A fistulogram is a special x-ray procedure. It uses contrast (x-ray dye) to look at the blood flow in your fistula or graft (dialysis access). This procedure can check to see if it is blocked or if there is any narrowing (stenosis) and a fistulogram uses a form of real-time x-ray called fluoroscopy and a barium-based contrast material to produce images of an abnormal passage within the body called a fistula. Similarly, a sinogram assesses an abnormal passage called a sinus that originates or ends in one opening, often on the skin. Both examinations are used to assess and diagnose the size and shape of fistulas and sinuses and any related abscess and/or infection.You will be instructed on how to prepare. You may be asked to refrain from eating or drinking anything for several hours before the examination, but you should be allowed to take medications with small amounts of clear fluid up to two hours prior. Tell your doctor if there's a possibility you are pregnant and discuss any recent illnesses, medical conditions, medications you're taking and allergies, especially to contrast materials. Leave jewelry at home and wear loose, comfortable clothing. You may be asked to wear a gown.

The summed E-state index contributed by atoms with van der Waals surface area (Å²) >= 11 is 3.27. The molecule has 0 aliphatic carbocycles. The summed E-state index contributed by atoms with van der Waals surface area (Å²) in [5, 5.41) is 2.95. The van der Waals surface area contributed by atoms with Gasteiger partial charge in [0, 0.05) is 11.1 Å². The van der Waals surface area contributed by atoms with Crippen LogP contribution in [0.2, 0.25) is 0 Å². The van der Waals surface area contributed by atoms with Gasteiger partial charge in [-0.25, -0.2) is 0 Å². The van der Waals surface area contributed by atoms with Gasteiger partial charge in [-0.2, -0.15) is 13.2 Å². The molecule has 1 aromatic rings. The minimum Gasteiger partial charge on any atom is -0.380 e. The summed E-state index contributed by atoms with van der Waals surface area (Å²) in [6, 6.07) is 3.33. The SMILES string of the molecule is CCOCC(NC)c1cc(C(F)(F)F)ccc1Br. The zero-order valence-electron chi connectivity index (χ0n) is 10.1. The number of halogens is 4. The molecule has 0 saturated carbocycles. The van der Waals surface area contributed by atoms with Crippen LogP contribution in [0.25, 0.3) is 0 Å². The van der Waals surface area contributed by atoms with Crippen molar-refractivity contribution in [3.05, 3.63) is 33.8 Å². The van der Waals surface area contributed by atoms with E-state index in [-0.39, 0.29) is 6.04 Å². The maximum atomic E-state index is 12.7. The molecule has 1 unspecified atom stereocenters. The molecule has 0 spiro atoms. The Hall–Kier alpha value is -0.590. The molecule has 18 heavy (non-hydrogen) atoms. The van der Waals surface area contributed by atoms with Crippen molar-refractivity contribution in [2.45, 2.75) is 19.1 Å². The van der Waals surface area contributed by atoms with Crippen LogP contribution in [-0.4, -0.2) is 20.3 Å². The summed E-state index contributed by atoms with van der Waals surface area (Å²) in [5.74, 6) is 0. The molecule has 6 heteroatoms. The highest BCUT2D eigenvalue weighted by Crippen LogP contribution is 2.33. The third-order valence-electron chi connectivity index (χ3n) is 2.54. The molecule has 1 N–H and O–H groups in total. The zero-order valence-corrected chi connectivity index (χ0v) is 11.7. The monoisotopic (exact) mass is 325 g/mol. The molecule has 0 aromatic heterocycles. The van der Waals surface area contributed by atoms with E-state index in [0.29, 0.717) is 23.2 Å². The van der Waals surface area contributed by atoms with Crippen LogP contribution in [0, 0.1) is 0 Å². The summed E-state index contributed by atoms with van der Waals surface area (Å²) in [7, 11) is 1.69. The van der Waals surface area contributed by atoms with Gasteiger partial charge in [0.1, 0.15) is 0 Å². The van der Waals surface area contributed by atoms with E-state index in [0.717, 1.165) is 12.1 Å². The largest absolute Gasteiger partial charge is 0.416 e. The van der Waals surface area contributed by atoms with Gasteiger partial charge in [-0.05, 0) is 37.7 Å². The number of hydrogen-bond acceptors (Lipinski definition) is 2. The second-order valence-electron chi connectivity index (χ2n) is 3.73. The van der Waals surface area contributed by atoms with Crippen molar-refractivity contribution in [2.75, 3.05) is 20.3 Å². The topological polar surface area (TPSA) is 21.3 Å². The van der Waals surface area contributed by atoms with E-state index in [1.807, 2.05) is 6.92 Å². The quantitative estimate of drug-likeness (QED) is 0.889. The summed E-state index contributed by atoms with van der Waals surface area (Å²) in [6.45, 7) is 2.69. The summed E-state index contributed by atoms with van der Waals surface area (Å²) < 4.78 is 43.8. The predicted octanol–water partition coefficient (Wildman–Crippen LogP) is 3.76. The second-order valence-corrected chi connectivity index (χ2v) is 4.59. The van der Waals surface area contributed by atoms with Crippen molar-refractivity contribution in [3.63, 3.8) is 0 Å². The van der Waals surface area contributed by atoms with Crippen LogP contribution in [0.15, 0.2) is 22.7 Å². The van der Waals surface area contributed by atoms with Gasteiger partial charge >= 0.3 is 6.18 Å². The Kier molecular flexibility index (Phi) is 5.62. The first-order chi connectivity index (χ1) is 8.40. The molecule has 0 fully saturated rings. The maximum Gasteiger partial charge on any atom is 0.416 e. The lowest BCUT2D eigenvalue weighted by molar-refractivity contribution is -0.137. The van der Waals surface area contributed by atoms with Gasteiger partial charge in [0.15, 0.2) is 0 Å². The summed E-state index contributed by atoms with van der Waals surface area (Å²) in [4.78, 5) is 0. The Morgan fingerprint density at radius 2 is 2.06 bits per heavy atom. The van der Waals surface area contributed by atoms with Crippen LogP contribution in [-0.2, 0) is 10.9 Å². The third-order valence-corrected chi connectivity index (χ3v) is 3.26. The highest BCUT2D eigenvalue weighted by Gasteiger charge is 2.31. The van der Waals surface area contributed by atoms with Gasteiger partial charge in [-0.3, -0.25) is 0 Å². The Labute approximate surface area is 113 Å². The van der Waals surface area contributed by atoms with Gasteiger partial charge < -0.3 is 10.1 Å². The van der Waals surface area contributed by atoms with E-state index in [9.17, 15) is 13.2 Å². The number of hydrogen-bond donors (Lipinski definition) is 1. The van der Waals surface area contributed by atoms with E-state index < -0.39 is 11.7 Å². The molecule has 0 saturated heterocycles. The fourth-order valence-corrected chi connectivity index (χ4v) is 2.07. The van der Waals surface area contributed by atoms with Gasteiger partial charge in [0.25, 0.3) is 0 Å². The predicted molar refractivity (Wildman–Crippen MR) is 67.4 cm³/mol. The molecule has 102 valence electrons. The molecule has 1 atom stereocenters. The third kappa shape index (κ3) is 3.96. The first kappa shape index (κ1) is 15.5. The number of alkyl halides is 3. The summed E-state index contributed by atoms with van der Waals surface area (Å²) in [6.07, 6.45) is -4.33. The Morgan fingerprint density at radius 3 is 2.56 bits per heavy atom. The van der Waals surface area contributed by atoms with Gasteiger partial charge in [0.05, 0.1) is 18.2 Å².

Fistulography may be warranted in patients with recurrent fistulas or when a prior procedure has failed to identify the internal opening. With this technique, the external opening is cannulated with a small-caliber tube and contrast material is injected under minimal pressure while films are taken in several projections. Fistulography may be useful in identifying unsuspected pathology, planning surgical management, and demonstrating anatomic relationships.
What can I expect?